By making the most of Hokkaido’s climate and surroundings, delicious foods are being produced, skills from the pioneer period are being preserved and world-class items are being created. KAI headed out to the regions of Hokkaido to meet the professionals involved, and speak to them about the essence of their work and lives.
“Mochigashi” (Sweet Rice Confectionaries) Shop

Carrying Rice Cakes on a Sled on New Year’s Eve

vol.9 
Kaminariyokeshinko Fujinoto Hidekatsu, Otaru
Otaru, where ingredients for rice cake confectionaries have been readily available by ship and train since olden times, has many rice cake shops. We visited a long-established shop with a history of more than 150 years.
Words by Yajima Azusa
Photographs by Ida Yukitaka

Loved by workers on the docks

When talking with people in Otaru, it sometimes felt like “rice cakes” were the symbol of great prosperity. “Kaminariyokeshinko” is Otaru’s oldest rice cake shop in Temiya, known as a collection and distribution center. The founder is said to have sold rice cakes at a port. The fourth owner, Fujinoto Hidekatsu currently maintains the shop’s reputation at the shop in Wakamatsu-cho.

Kaminariyokeshinko rice cakes were loved by the workers at prosperous Otaru port, one of the three largest ports in Japan, along with Kobe and Yokohama, during the Meiji and Taisho periods. Women called “Ganganbutai”, who peddled marine and farm products packed in tin cans, spread Otaru’s rice cakes throughout Hokkaido. The Otaru market originally began with stalls from repatriates from Manchuria and Sakhalin sold fish placed in wooden boxes. The peddlers who supported the market came from the coal mines in Shiribeshi or Sorachi to purchase marine products. The women, who selected and purchased items before dawn and then returned by train around 8 a.m., were as exhausted as the workers at the port. Perhaps they ate a daifuku (rice cake filled with red-bean paste) and took a short rest on return train.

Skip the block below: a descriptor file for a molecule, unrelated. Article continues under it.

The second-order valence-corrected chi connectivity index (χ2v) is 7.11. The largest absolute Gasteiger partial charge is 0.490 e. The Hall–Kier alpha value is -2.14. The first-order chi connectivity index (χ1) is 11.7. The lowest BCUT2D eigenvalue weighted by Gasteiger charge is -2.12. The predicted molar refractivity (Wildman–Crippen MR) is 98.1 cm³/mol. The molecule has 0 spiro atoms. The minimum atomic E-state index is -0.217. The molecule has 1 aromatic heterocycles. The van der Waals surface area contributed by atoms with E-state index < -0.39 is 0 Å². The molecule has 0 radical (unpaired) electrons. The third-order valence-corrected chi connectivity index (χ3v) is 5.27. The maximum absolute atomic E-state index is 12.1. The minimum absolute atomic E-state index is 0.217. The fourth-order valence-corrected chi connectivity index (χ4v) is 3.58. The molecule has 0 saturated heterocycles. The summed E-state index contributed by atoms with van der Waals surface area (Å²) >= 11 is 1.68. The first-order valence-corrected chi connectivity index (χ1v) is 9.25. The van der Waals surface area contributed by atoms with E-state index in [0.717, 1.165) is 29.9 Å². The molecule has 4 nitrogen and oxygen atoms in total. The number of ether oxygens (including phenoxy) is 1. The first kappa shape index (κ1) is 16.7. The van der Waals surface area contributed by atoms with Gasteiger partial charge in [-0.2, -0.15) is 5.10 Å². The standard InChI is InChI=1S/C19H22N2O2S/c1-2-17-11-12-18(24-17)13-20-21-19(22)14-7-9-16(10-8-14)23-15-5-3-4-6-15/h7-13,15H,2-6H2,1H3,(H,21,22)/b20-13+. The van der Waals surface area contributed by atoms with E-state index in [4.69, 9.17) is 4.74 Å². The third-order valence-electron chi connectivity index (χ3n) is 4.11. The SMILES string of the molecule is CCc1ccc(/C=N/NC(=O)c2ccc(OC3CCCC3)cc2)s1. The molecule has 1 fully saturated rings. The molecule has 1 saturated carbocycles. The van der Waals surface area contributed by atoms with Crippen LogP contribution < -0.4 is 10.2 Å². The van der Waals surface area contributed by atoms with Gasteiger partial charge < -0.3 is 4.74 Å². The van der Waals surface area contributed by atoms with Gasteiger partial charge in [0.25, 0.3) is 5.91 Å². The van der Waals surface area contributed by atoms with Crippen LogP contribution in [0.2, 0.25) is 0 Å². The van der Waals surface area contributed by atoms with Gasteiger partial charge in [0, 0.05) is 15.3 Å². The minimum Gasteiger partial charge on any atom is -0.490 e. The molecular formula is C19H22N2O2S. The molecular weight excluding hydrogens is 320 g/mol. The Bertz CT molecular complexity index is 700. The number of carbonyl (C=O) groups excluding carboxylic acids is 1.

A rice cake machine used since his grandfather’s day


People never grow tired of the red-bean-paste filling with a slightly salty taste.


Two generations of the Yoshida family have worked here for many years


Fresh Daifuku

There used to be over 100 rice cake shops

Hidekatsu took over the family business approx. 40 years ago. “Since my father became ill and no one else could take over, I returned. Up to that time, I had not been taught anything about the business. When I was in elementary school I helped my father. When I was a junior high school student, I delivered rice cakes carried on a sled while listening to the bell ringing out the old year,” he explains.

But until his father had fallen ill and was taken to the hospital, Hidekatsu didn’t know even how to mix the red-bean paste or steam rice. “Although I had the recipe and followed it exactly, it still didn’t turn out right. It’s not something that you can do right after learning. It has to be learned intuitively.”

His father used 240-300kg of rice to make rice cakes at the end of the year. That much rice had to be washed in a steel drum. “Otaru once had over 100 rice cake shops” according to Hidekatsu. There is also a story about the famous writer Kobayashi Takiji helping the family business by making rice cakes before leaving for work at the Otaru branch of a bank. Otaru is undoubtedly the city of rice cakes.

Many regular customers come from Sapporo


Five kinds of rice cakes, each is 140 yen

Kaminariyokesinko
1-5-13 Wakamatsu, Otaru City, Hokkaido, Japan
Hours: 7:30 a.m. until sold out
Closed on Sundays and Public holidays

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